Supreme Court protocol goes as follows: If the chief justice votes in the majority, he assigns the opinion. If he doesn't, the most senior member in the majority, which would be Thomas in this scenario, is tasked with the responsibility. Thomas, the longest-serving member on the court, has long been a vocal opponent of Roe. It's unclear why he did not write the opinion himself.

"The fact that Justice Alito got the opinion suggests that the chief justice was not the one assigning it because he knows that Alito is like a bottle of rage, and he wouldn't have selected him for this particular opinion," Sherry Colb, a professor at Cornell Law School, told Insider.

Shaken by the leak, Roberts appeared to signal that he'd not given up on his stance.

"To the extent this betrayal of the confidences of the Court was intended to undermine the integrity of our operations, it will not succeed. The work of the Court will not be affected in any way," he said in a statement hours after Politico published the draft opinion.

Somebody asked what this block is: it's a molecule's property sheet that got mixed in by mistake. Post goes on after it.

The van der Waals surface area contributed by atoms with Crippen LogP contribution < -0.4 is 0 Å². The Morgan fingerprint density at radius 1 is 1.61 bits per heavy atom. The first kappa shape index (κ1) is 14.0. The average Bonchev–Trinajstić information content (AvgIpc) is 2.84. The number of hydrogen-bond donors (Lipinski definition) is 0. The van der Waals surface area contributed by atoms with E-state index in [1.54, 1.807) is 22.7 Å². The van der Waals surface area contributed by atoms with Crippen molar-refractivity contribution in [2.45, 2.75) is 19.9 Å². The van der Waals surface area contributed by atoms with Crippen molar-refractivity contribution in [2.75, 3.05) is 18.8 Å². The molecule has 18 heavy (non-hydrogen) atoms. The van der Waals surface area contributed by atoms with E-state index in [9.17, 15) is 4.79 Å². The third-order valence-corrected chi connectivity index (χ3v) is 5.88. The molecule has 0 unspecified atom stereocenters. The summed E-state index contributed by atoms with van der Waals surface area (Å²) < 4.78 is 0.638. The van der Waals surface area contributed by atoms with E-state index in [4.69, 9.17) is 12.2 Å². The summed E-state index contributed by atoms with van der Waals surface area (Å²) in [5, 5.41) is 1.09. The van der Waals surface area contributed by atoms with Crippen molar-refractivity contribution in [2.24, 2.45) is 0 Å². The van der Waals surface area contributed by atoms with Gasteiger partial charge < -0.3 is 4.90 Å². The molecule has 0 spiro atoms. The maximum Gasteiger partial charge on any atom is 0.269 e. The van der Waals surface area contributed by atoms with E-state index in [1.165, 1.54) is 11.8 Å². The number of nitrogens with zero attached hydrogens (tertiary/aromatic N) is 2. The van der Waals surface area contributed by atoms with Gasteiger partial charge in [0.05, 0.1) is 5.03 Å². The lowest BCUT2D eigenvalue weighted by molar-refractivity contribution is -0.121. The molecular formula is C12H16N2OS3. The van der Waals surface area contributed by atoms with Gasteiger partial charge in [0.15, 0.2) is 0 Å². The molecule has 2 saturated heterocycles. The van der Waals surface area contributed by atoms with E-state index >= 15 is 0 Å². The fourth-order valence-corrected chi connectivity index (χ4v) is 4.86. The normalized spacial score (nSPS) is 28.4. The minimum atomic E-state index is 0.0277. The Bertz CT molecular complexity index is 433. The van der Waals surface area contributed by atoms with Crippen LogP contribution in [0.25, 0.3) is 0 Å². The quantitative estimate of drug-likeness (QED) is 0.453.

In a press release, the Supreme Court said that Alito's draft opinion, circulated among the justices on February 10, "does not represent a decision by the Court or the final position of any member on the issues in the case," leaving open the possibility that the way the justices vote could change.

"Chief Justice Roberts has tried to be a justice who looks after the institutional integrity of the court, and this has to be kind of his worst nightmare," Kende, the Drake University Law School professor, told Insider.

"I think he's going to have some leverage now," Kende added. "Maybe there is the possibility of a switch and the court trying to say, 'We're not going to get rid of this now. We're going to compromise.'"

The chief justice's lasting influence

Over his 16 years on the bench, Roberts has become an advocate for incremental decisions rather than sweeping overhauls of the law. An appointee of President George W. Bush, Roberts has a strong conservative record, joining his bloc in plenty of decisions. But he also has an independent streak and has sided with the court's liberals in some high-profile, contentious cases.

When Barrett became a justice in 2020 and cemented an expanded conservative majority, Roberts was perceived to have diminishing influence. He no longer held the swing vote in an ideologically divided court. But despite the new makeup of the court, Roberts still maneuvered to bring justices on his side in several decisions.

Last year, Kavanaugh and Barrett joined Roberts in denying a Republican-backed challenge to the Affordable Care Act. The court's two newest members also cast key votes with Roberts in another decision that narrowly supported religious groups, a limited stance that was met with frustration from the court's more conservative members.